Durban’s deputy mayor vacuum
By Thami Magubane, Vernon Mchunu 41m ago
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DURBAN – THE ANC in eThekwini Municipality is facing pressure from opposition parties to fill the city’s deputy mayor position that has been vacant for almost two months.
Opposition parties yesterday warned the ANC-controlled council to make the long-awaited appointment, saying the party should remember that this was a critical municipal position that was essential for service delivery. The deputy mayor post became vacant following the resignation of Belinda Scott.
Former deputy mayor Fawzia Peer and Themba Shelembe, the deputy chairperson of the finance committee, are apparently among the names mentioned as preferred candidates for the position. Attempts to reach them yesterday were unsuccessful.
Sources in the ANC caucus said filling the post of deputy mayor was the responsibility of the provincial leadership, which was keeping a tight lid on possible candidates. They said filling the post was also a delicate balancing act as there were many competing interests and many people wanted the position.
During a council meeting last week, DA councillor Thabani Mthethwa pressed the Speaker Weziwe Thusi on why the position had been vacant for two months.
“Why have you not tabled the item of the deputy mayor? … The position of the DA is that we are deeply concerned that we have not had the position of deputy mayor for 60 days now.
“The position of the deputy mayor does not belong to the ANC, it belongs to this municipality which is a public entity. For two months now, there is no chairperson of finance to play that oversight role on the finances of the city. This is a very serious matter that we should not take lightly,” he said.
IFP caucus leader Mdu Nkosi said it was concerning that the ANC, which has the majority in the council, had not filled the vacancy.
“What is more critical is that if the mayor is not available and there is no deputy mayor, that might compromise the ability of some exco meetings to be able to sit. If the mayor is not available, the deputy mayor is supposed to be there to continue with the work,” he said.
An ANC councillor, who asked not to be named as he was not authorised to speak to the media, said the Gumede faction (those in the ANC eThekwini caucus who support former mayor Zandile Gumede) has not endorsed anybody but preferred that the next deputy mayor be appointed from among the serving councillors.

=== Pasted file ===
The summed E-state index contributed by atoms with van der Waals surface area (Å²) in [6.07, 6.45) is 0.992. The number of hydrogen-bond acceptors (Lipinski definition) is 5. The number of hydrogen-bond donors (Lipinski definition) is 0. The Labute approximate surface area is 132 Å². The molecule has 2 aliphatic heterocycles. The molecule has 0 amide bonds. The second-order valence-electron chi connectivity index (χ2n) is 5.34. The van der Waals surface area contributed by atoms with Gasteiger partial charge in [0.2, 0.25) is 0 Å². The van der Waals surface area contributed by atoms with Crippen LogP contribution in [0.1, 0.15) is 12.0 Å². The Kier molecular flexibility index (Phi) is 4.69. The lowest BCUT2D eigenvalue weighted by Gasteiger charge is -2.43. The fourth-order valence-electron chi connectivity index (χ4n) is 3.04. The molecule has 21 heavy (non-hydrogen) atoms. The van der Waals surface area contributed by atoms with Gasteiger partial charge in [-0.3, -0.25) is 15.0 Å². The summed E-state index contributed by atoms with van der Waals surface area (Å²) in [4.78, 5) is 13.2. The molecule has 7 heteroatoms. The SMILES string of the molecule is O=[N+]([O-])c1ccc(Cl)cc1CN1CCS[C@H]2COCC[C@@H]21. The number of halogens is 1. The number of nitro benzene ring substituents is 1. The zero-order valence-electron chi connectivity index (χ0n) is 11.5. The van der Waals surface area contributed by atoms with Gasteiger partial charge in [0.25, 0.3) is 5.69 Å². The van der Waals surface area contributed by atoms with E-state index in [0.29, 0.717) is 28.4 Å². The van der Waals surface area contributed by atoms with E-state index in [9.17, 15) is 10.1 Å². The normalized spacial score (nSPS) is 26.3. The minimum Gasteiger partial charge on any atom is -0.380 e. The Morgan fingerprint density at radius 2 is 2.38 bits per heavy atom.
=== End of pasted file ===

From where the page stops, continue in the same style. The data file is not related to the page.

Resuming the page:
“We do not support a situation that prevailed when Scott was parachuted from the province to become the city's deputy mayor. Look at the problems at Metro Police that Scott failed to resolve. We want someone who is going to hit the ground running and not a person who will have to be taught how local government works.“
He said councillors in the municipality had no objection to Scott's deputy chairperson in the finance committee (Shelembe) or former deputy mayor Peer assuming the position.
Another councillor expressed the same sentiments, saying they would prefer someone who is a serving councillor.
Another councillor said the region was playing its cards close to the chest.
“It would have been futile for the councillors to suggest a name because the decision ultimately is that of the provincial leadership. The region is divided and there will be elections soon, so the position might be used as a bargaining chip,” said the source.
The source added that returning Peer to the position would also be unwise.
“The entire exco was fired because of poor performance, but they made a mistake and left Sipho Kaunda there, so if they now bring back someone from the old exco that will raise a lot of questions,” he said.
ANC spokesperson Nhlakanipho Ntombela said the matter was still being discussed by the officials and once the party had made a decision it would be communicated to the public.
He dismissed concerns that the delays were the result of ANC factions jostling for the position.
“There are only four months left in that position. Why would many people be jostling for it?”
Ntombela said it would not make sense for people to clamour for the position because even if the person was appointed to complete this term there was no guarantee that they would continue in the position after the election.